For most sexual assaults, you are absolutely facing a jail term and often a very significant jail term. There are a wide range of sexual crimes which escalate in severity, ranging from sexual assault to sexual assault causing bodily harm to aggravated sexual assault. There are also mandatory minimum jail terms for sexual crimes involving young persons, including sexual interference, invitation to sexual counselling, and sexual exploitation. The most serious forms of sexual assault are punishable by up to life in prison. A skilled lawyer can often either win your case or, if you decide to plead guilty, negotiate the lightest possible sentence for the facts of your case and based on your personal background.

The Canadian Criminal Code sets out lengthy mandatory minimum jail sentences if the victim is below the age of consent. The length of the mandatory minimum jail term will also depend on whether the Crown elects summarily or by indictment. For example, if a victim of sexual assault is younger than 16 years old, and the Crown Attorney elects to proceed by indictment, the mandatory minimum sentence is one year in jail. If the Crown Attorney elects to proceed summarily, the minimum sentence is six months in jail if the victim is under 16 years old.

If a victim of sexual assault is older than 16 at the time of the crime, there is no mandatory minimum sentence. However, the high sentencing ranges in Ontario and Canada almost always dictate that if a person is convicted of sexually assaulting a person over 16, they are usually facing a jail term and, in more serious cases, a very lengthy jail term. It is only in rare cases and for very minor sexual assault charges (such as a fleeting touch of a person’s buttocks), that a convicted offence may be able to avoid a jail term.

Our firm represents many individuals charged with sexual assault, and a very common defence that they raise is that the alleged victim consented to the sexual activity in question. However, the alleged victim claims that the sexual act was not consensual. The police did an investigation, and they received a statement from the victim alleging that they were sexually assaulted. If our client advised us that the victim consented, we have to consider two possibilities in formulating a strategy to win the case as follows:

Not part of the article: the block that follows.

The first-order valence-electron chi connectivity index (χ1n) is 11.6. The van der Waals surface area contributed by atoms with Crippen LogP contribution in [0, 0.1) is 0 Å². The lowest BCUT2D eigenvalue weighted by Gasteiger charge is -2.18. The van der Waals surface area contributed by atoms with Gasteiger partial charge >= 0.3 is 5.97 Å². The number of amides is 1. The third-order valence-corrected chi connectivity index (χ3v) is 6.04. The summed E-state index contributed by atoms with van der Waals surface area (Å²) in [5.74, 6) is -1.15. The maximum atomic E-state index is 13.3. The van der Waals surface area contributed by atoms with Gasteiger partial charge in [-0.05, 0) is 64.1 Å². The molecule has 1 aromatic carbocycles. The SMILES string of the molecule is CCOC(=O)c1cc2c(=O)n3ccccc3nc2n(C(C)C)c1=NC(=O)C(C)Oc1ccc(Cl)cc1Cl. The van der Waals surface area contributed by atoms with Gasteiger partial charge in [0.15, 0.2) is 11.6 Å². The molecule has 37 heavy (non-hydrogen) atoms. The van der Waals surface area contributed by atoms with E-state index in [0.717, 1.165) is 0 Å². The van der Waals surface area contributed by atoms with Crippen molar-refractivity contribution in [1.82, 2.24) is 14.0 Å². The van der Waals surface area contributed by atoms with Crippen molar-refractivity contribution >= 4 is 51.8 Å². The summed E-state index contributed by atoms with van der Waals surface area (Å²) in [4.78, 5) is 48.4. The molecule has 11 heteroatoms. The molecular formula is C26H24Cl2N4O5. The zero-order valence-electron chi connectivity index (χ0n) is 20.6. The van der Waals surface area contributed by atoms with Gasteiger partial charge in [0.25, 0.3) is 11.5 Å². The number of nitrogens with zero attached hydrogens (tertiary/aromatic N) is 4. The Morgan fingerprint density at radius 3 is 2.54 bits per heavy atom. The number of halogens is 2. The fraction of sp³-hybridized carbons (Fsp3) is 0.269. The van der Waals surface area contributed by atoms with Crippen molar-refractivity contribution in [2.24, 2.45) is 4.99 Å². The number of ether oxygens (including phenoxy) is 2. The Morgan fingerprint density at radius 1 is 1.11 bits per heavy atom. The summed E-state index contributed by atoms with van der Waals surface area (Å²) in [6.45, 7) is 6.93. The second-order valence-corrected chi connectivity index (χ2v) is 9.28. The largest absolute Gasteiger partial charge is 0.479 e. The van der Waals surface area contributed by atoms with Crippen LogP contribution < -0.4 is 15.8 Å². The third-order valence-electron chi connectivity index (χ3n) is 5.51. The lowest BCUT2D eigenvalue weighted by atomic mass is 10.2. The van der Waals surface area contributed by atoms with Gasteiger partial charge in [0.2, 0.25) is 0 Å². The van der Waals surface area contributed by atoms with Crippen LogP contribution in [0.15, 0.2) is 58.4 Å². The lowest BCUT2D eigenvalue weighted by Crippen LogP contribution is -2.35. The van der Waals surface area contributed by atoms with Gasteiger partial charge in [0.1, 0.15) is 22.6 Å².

1. The victim is not being truthful (i.e. during the trial of your matter, we will be challenging their “credibility” or believability as a witness)
  2. The alleged victim’s perception of events is not accurate, which could be due to a number of factors (i.e. we will be challenging their “reliability” at your trial)

You will have no choice but to defend this type of case. The prosecution will not just drop the charges because you state that the person consented to the sexual encounter or you claim they are making it up, mistaken, or not reliable. However, if it is just your word against the complainant, these types of charges are always defendable. Our experienced lawyers very often win a “he said/she said” sexual assault charge by creating a reasonable doubt resulting in the charges being dismissed. An accused is always presumed to be innocent. The burden of proof is on the Crown to prove a sexual assault charge beyond a reasonable doubt. A good criminal lawyer can often effectively cross-examine an alleged victim and to show that they are not a credible or reliable witness.

First of all, under Canadian law, you are presumed to be innocent. The burden of proof is always on the Crown, which has to prove the case against you beyond a reasonable doubt. In a civil law suit, the burden of proof is merely to a balance of probability or who is more likely telling the truth. In a criminal trial, reasonable doubt is far closer to absolute or mathematical certainty than it is to a mere balance of probability.

Therefore, you can see how a good criminal lawyer can win many sexual offence cases when it is just a “he said/she said” case and there are no other direct eyewitnesses to confirm or refute the allegations Conversely, if there is other powerful evidence against you, for example, if you confessed to the crimes during your police interview and we cannot exclude your confession at trial, you are not likely going to win your case. Most of our clients who have been charged with sexual assault deny the allegations and proceed to trial. For various reasons, including our experience, skillset, and that fact it is usually a he said/she said type of case, we have won a very high percentage of our sexual assault trials over many years.

Bill C-51 was passed by Parliament in 2018 and declared law in Canadian criminal law. Section 278.92 of the Criminal Code now requires defence counsel to bring an application to attempt to introduce private records of a victim into evidence. This new law was seen as a direct response to the public outcry as a result of the Jian Ghomeshi trial where defence counsel effectively used private messages of the complainants to challenge their credibility and veracity. Many viewed this as unfair as the alleged victims were caught by surprise at the trial and ultimately the inconsistencies between their testimony at trial and their private messages was one of the reasons why Mr. Ghomeshi’s charges were dismissed.

278.92 states that if a person charged with sexual crimes, including sexual assault, is in possession of any private communications or records of the complainant (i.e. the alleged victim) which they want to use at the trial to challenge the victim’s credibility or reliability, this new law requires defence counsel to hand over this material to the Crown, complainant, and court before the trial to receive a ruling regarding whether the private record can be used by the defence at the accused’s trial. These types of records include the complainant’s private information, emails, text message, Facebook messages, social media, electronic records, photographs, etc.